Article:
Alice Coachman

By Emma Rothberg, U.S. Supreme Court Justice Ruth Bader Ginsburg Predoctoral Fellow in Gender Studies, 2020-2022
Alice Coachman

Alice Coachman was the first Black woman from any country to win an Olympic gold medal. Growing up in the segregated South, she overcame discrimination and unequal access to inspire generations of other black athletes to reach for their athletic goals.

Alice Coachman was born on November 9, 1923 in Albany, Georgia. She was the fifth of ten children born to Fred, a plasterer, and Evelyn Coachman. The family worked hard, and a young Coachman helped. Her daily routine included going to school and supplementing the family income by picking cotton, supplying corn to local mills, or picking plums and pecans to sell. Beyond these tasks, the young Coachman was also very athletic.

When Coachman was a child, it was questionable for women to compete in sports. More “ladylike” sports included tennis or swimming, but many thought women should not compete in sports at all. Coachman’s father subscribed to these ideas and discouraged Coachman from playing sports. He sometimes whipped her for pursuing athletics, preferring that she sit on the front porch and look “dainty.” Neither these social expectations nor her father’s discouragement stopped Coachman. Not only did she run, but she played softball and baseball with the boys. Coachman did not think of pursuing athletics as career, and instead thought about becoming a musician or a dancer. It was her fifth-grade teacher at Monroe Street Elementary School, Cora Bailey, and her aunt, Carrie Spry, who encouraged her to continue running. By seventh grade, she was one of the best athletes in Albany, boy or girl. Yet that did not give her equal access to training facilities. Barred from training with white children or using white athletic facilities, young Coachman trained on her own. She ran barefoot on dusty roads to improve her stamina and used sticks and rope to practice the high jump.

While competing for her high school track team in Albany, she caught the attention of the Tuskegee Institute in Alabama. The Tuskegee Institute is one of the earliest Historically Black Colleges and Universities (HBCUs) in the United States and is famous for its connections to Booker T. Washington and the highly decorated Tuskegee Airmen of WWII. A coach at Tuskegee asked her parents if Coachman could train with their high school team during the summer. Coachman ended up transferring to Tuskegee in her sophomore year to complete high school. Coachman said that “track and field was my key to getting a degree and meeting great people and opening a lot of doors in high school and college.” In 1943, Coachman entered the Tuskegee Institute college division to study dressmaking while continuing to compete for the school’s track-and-field and basketball teams. As a member of the track-and-field team, she won four national championships for sprinting and high jumping.

People started pushing Coachman to try out for the Olympics. She was one of the best track-and-field competitors in the country, winning national titles in the 50m, 100m, and 400m relay. High jump was her event, and from 1939 to 1948 she won the American national title annually. Yet for many of those years, the Olympics were out of reach. In 1940 and 1944, the games were canceled due to World War II. When the games were back on 1948, Coachman was still reluctant to try out for the team. She eventually attended the trials and, while competing with a back injury, destroyed the existing US high jump record.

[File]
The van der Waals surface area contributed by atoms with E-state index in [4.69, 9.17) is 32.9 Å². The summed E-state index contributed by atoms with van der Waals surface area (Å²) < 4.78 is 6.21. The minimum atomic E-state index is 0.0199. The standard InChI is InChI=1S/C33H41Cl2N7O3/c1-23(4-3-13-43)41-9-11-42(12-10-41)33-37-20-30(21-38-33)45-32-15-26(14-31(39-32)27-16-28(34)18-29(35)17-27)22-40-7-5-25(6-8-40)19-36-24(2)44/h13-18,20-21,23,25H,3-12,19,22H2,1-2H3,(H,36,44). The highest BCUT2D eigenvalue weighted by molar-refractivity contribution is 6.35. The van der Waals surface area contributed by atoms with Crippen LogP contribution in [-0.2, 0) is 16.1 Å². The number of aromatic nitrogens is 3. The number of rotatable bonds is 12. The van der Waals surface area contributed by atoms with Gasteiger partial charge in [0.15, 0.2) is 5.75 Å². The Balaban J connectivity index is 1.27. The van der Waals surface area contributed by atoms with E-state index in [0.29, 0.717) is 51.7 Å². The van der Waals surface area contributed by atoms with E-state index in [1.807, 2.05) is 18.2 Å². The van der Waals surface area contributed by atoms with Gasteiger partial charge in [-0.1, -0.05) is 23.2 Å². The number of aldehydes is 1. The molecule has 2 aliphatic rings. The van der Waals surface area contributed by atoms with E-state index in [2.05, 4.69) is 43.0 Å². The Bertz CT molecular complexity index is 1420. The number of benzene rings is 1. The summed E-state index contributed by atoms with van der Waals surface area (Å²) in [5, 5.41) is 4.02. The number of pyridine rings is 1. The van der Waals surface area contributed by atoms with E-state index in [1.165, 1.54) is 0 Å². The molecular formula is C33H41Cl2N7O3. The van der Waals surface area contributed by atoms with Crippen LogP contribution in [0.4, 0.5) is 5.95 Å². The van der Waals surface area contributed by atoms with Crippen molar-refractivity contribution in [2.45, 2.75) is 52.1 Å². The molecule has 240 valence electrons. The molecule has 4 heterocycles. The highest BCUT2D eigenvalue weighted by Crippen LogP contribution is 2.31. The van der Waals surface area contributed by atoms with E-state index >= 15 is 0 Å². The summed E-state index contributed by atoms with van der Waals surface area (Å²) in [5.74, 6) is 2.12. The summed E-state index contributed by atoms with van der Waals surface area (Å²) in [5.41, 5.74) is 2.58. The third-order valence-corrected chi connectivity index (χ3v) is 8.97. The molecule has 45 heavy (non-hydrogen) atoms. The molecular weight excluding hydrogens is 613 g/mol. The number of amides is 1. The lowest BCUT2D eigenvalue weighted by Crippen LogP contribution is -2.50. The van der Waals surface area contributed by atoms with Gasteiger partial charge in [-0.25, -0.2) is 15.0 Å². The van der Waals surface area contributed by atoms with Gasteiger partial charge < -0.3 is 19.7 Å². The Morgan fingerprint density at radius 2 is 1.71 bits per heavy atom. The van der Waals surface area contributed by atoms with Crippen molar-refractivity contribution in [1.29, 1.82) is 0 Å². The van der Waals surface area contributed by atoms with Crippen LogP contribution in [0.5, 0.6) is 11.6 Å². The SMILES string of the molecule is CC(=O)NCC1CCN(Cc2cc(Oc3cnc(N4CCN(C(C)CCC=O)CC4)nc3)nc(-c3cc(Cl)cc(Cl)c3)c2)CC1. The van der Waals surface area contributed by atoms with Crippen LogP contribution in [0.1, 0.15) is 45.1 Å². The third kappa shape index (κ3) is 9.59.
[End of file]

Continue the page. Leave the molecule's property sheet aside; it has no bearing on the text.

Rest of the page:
On a rainy afternoon at Wembley Stadium in London in August 1948, Coachman competed for her Olympic gold in the high jump. She became the Gold Medalist when she cleared the 5 feet 6 1/8-inch bar on her first attempt. It was a new Olympic record. King George VI of Great Britain put the medal around her neck. With this medal, Coachman became not only the first Black woman to win Olympic gold, but the only American woman to win a gold medal at the 1948 Olympic Games.

Upon her return to the United States, she was celebrated. Count Basie, the famous jazz musician, threw her a party. President Truman congratulated her. She also got a 175-mile motorcade from Atlanta to Albany and an “Alice Coachman Day” in Georgia to celebrate her accomplishment. Yet these latter celebrations occurred in the segregated South. In the Albany auditorium, where she was honored, whites and African Americans had to sit separately. The white mayor of Albany sat on the stage with Coachman but refused to shake her hand. She had to leave her own celebration by a side door.

After the 1948 Olympics, Coachman’s track career ended at the age of 24. She completed her degree at Albany State College (now University), where she had enrolled in 1947. She graduated with a B.S. in Home Economics and a minor in science in 1949. She then became an elementary and high school teacher and track coach. She married N.F. Davis and had two children, a daughter and a son (Richmond). They divorced and later Coachman married Frank Davis, who died five years before her. In 1952, Coachman became the first Black female athlete to endorse an international consumer brand, Coca Cola.

Coachman was inducted into nine halls of fame including the National Track-and-Field Hall of Fame (1975) and the U.S. Olympic & Paralympic Hall of Fame (2004). In 1994, she started the Alice Coachman Track and Field Foundation to aid young athletes and former competitors in financial need. She was an inspiration to many, reminding them that “when the going gets tough and you feel like throwing your hands in the air, listen to that voice that tell you ‘Keep going. Hang in there.’...Guts and determination will pull you through.” Alice Coachman died on July 14, 2014 at the age of 90.

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